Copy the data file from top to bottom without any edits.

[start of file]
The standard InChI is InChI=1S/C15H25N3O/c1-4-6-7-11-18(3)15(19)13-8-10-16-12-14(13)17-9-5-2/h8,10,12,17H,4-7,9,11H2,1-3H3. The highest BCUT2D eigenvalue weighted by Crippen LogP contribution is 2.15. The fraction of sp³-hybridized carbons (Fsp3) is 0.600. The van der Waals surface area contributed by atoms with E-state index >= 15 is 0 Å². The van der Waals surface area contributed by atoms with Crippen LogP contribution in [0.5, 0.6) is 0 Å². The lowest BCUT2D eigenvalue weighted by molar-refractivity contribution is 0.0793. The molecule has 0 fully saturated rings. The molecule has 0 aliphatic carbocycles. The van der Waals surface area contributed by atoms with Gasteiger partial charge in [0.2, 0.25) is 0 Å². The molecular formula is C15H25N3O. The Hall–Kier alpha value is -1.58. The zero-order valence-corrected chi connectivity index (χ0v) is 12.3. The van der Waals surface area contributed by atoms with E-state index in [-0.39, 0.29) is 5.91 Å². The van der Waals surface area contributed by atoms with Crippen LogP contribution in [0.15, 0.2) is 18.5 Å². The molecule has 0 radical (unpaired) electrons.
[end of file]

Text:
The standard InChI is InChI=1S/C15H25N3O/c1-4-6-7-11-18(3)15(19)13-8-10-16-12-14(13)17-9-5-2/h8,10,12,17H,4-7,9,11H2,1-3H3. The highest BCUT2D eigenvalue weighted by Crippen LogP contribution is 2.15. The fraction of sp³-hybridized carbons (Fsp3) is 0.600. The van der Waals surface area contributed by atoms with E-state index >= 15 is 0 Å². The van der Waals surface area contributed by atoms with Crippen LogP contribution in [0.5, 0.6) is 0 Å². The lowest BCUT2D eigenvalue weighted by molar-refractivity contribution is 0.0793. The molecule has 0 fully saturated rings. The molecule has 0 aliphatic carbocycles. The van der Waals surface area contributed by atoms with Gasteiger partial charge in [0.2, 0.25) is 0 Å². The molecular formula is C15H25N3O. The Hall–Kier alpha value is -1.58. The zero-order valence-corrected chi connectivity index (χ0v) is 12.3. The van der Waals surface area contributed by atoms with E-state index in [-0.39, 0.29) is 5.91 Å². The van der Waals surface area contributed by atoms with Crippen LogP contribution in [0.15, 0.2) is 18.5 Å². The molecule has 0 radical (unpaired) electrons.